Monday, May 6, 2013

The Weird Thing About Mother's Day

The Weird Thing About Mother’s Day

For most of the life that I shared with my mother (that would be from my birth until eight years ago, when she died), Mom made fun of Mother’s Day.  Or at least was cynical about it. 

--Mother’s Day:  a trumped up ‘holiday’ first promoted by Philadelphia merchants and continually pushed by the greeting card industry. 
--Mother’s Day: a ‘holiday’ passed into official national status as a feel-good, cost-nothing (to the government, anyway) measure right before World War I. 
--Mother’s Day:  an occasion for children to get their aesthetically challenged creations praised by a parent.  (To be fair, this is an adult-me surmise not based on anything Mom ever said but on the fact that, despite having daughters who were relatively talented artistically, she was not one to stick random scribbles on refrigerators or ugly child-made ornaments on Christmas trees.)

In other words, when I was a child, we never celebrated Mother’s Day.  My sister and I may have dragged home a card or another clumsy craft we made in school, but I can’t recall ever giving such lame efforts to my mom.  In fact, I remember dumping some of them in the trash.  We didn’t have a special dinner, engineered by my dad.  And God forbid that Daddy would get her anything.  I think that happened once, and the result was a high-snifferoony “What are you thinking?  I’m not your mother.”

Same thing with Father’s Day.  Perhaps it was Mom’s attitude toward these commercial holidays, or perhaps it was Dad’s independent judgment.  In any event, we didn’t celebrate Father’s Day either.

This is not to imply that I grew up in a joyless, ultra-rational household.  Far from it.  We celebrated ‘real’ holidays to the max:  birthdays, Christmas, Easter, Fourth of July, Thanksgiving, New Year’s Day, Valentine’s Day, May Day.  Even April Fool’s Day:  my mother would pack my lunch box with oddities – either with icky surprises (mayonnaise and pickle sandwiches, both ingredients that I loathed) or with unexpected treats (a candy bar, a frosting-drenched cupcake) – and a somewhat enigmatic note reading:  ‘April Fool’s.  I love you!’

 Really, it wasn’t that enigmatic.  I never doubted my parents’ unconditional love, and I hope my sister didn’t either.  Mom and Dad, for the most part, filled our home with happiness and acceptance – but not acceptance of second-rate efforts that fell far short of what they, and we, knew we could accomplish.  And not acceptance of rote gestures that meant little or nothing.   I suspect that my brilliant, critical, artistic, and frustrated maternal grandmother might have something to do with all this (and with my mother’s tendency, at least as a younger woman, to guard her emotions), but that’s another matter.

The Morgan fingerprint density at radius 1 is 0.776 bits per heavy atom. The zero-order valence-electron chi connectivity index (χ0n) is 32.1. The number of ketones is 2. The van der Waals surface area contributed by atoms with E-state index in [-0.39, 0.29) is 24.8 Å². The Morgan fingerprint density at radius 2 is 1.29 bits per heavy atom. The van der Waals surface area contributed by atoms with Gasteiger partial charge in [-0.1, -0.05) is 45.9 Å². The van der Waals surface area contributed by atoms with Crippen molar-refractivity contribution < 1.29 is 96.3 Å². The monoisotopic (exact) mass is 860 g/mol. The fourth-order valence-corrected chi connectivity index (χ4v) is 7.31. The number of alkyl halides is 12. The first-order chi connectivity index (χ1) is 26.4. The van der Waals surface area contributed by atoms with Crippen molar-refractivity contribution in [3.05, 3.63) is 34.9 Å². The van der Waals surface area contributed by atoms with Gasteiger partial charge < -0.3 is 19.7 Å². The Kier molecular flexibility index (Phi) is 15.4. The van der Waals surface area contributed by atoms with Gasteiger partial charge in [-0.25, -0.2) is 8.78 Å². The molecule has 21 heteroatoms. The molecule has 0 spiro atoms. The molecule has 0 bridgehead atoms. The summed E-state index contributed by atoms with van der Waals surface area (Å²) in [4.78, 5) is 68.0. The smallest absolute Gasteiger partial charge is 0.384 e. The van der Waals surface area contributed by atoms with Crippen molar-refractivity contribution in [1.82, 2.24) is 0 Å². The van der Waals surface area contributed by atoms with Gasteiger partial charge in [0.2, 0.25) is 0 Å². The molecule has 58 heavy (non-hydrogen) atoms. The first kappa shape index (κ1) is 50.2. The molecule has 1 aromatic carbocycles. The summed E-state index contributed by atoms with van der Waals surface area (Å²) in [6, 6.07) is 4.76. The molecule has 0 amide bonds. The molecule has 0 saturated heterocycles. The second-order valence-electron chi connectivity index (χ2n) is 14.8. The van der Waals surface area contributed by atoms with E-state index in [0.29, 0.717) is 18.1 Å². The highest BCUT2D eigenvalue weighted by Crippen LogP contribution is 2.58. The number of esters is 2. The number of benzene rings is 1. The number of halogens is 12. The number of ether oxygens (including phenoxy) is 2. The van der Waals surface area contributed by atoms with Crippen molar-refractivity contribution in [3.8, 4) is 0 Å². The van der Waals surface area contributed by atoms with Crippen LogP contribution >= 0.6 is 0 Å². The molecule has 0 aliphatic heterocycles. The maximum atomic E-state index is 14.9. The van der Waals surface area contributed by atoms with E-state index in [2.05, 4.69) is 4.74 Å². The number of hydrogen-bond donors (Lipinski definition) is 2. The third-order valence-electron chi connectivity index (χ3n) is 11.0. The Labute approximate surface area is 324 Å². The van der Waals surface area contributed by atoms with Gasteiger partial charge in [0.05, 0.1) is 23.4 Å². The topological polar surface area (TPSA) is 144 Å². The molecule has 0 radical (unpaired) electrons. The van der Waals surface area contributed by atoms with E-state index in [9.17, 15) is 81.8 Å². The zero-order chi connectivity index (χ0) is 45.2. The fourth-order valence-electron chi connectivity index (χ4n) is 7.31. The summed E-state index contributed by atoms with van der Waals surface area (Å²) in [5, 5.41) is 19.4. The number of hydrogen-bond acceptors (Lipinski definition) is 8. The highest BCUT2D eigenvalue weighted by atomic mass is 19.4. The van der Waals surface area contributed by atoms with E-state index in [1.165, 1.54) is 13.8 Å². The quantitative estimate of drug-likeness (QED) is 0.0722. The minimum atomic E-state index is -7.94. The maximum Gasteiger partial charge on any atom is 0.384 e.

Even when my sister and I were grown, with children of our own and living far from our parents, we continued the ban on Mother’s Day (at least with our mother – I like to think that we welcomed our own kids’ school-inspired offerings with more enthusiasm).  But then a weird change started to happen.  Maybe in response to our own enjoyment of our children’s Mother’s Day efforts, we started at least calling Mom on Mother’s Day (this was back when long-distance calls were still a semi-big deal).  And Dad on Father’s Day.  Our parents seemed to like these fake-holiday-inspired calls, much to our initial surprise. 

So the Mother’s and Father’s Day boycott crumbled.  My parents retired and moved closer to my sister and very close to me.  Mother’s Day and Father’s Day became occasions to make a nice dinner for them, or take them out, or for a visit from my sister.  My parents got older, and more feeble.  Mother’s Day and Father’s Day soon included little presents as well as get-togethers.

In their last years, our parents accepted my sister’s and my attempts to celebrate what had once been ridiculed holidays with an almost heartbreaking gratitude.  Mother’s Day and Father’s Day – marked by cards, gifts, dinners – had now become signifiers of family solidarity and affection. 

The weird thing about these manufactured holidays is that their meanings change profoundly over time, for children as well as for parents.  After our parents die, we still define ourselves as their children and think of our being-on-earth as, in part, measured by how well we have loved them . . . thoughts that can come to the forefront on Mother’s Day and Father’s Day.  If this happens, we are the lucky ones:  we’ve been blessed with families on whom we’ve relied, from whom we’ve drawn emotional sustenance, and whom we miss dearly because they were so very, very important to us.

My point today is simple:  even if it’s a commercially driven event like Mother’s Day, make the effort to let your parents know you care about them, and that they are truly important to you.  If needed, you can acknowledge a family history of downplaying artificial occasions (“Remember when we all laughed about how Aunt Alice would go on and on about the Mother’s Day card she received from her son, whom she hasn’t seen in years?”) and still do something to make your parents feel cherished.  And feel that they accomplished an important task: raising thoughtful, loving children who will be their most lasting, maybe their only, legacy.

The older our parents get, the more important such beliefs, reified by the small ceremonies surrounding Mother’s Day and Father’s Day, are to them.  And, with somewhat different valences, to us – as our time together, as parents and children, is growing inescapably shorter with every holiday. 

And then it’s gone.